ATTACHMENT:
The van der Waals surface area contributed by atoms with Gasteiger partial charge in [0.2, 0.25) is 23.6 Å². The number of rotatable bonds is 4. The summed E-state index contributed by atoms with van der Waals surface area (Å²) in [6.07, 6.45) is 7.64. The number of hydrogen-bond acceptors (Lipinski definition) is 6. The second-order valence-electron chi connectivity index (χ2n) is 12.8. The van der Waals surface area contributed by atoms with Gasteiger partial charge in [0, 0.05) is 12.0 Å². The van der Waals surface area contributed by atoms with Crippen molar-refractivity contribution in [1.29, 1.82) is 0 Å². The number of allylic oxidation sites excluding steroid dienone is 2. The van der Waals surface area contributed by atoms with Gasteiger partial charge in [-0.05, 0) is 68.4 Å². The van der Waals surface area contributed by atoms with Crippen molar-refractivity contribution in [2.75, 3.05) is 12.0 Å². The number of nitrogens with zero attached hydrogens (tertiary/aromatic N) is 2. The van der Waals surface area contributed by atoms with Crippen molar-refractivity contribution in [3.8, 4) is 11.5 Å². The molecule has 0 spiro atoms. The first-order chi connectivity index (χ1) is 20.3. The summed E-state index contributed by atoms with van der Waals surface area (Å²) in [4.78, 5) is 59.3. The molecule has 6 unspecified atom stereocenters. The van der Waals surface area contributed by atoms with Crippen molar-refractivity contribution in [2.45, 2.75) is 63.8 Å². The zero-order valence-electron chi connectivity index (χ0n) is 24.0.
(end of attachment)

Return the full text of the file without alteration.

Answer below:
The van der Waals surface area contributed by atoms with Gasteiger partial charge in [0.2, 0.25) is 23.6 Å². The number of rotatable bonds is 4. The summed E-state index contributed by atoms with van der Waals surface area (Å²) in [6.07, 6.45) is 7.64. The number of hydrogen-bond acceptors (Lipinski definition) is 6. The second-order valence-electron chi connectivity index (χ2n) is 12.8. The van der Waals surface area contributed by atoms with Gasteiger partial charge in [0, 0.05) is 12.0 Å². The van der Waals surface area contributed by atoms with Crippen molar-refractivity contribution in [1.29, 1.82) is 0 Å². The number of allylic oxidation sites excluding steroid dienone is 2. The van der Waals surface area contributed by atoms with Gasteiger partial charge in [-0.05, 0) is 68.4 Å². The van der Waals surface area contributed by atoms with Crippen molar-refractivity contribution in [2.75, 3.05) is 12.0 Å². The number of nitrogens with zero attached hydrogens (tertiary/aromatic N) is 2. The van der Waals surface area contributed by atoms with Crippen molar-refractivity contribution in [3.8, 4) is 11.5 Å². The molecule has 0 spiro atoms. The first-order chi connectivity index (χ1) is 20.3. The summed E-state index contributed by atoms with van der Waals surface area (Å²) in [4.78, 5) is 59.3. The molecule has 6 unspecified atom stereocenters. The van der Waals surface area contributed by atoms with Crippen molar-refractivity contribution in [2.45, 2.75) is 63.8 Å². The zero-order valence-electron chi connectivity index (χ0n) is 24.0.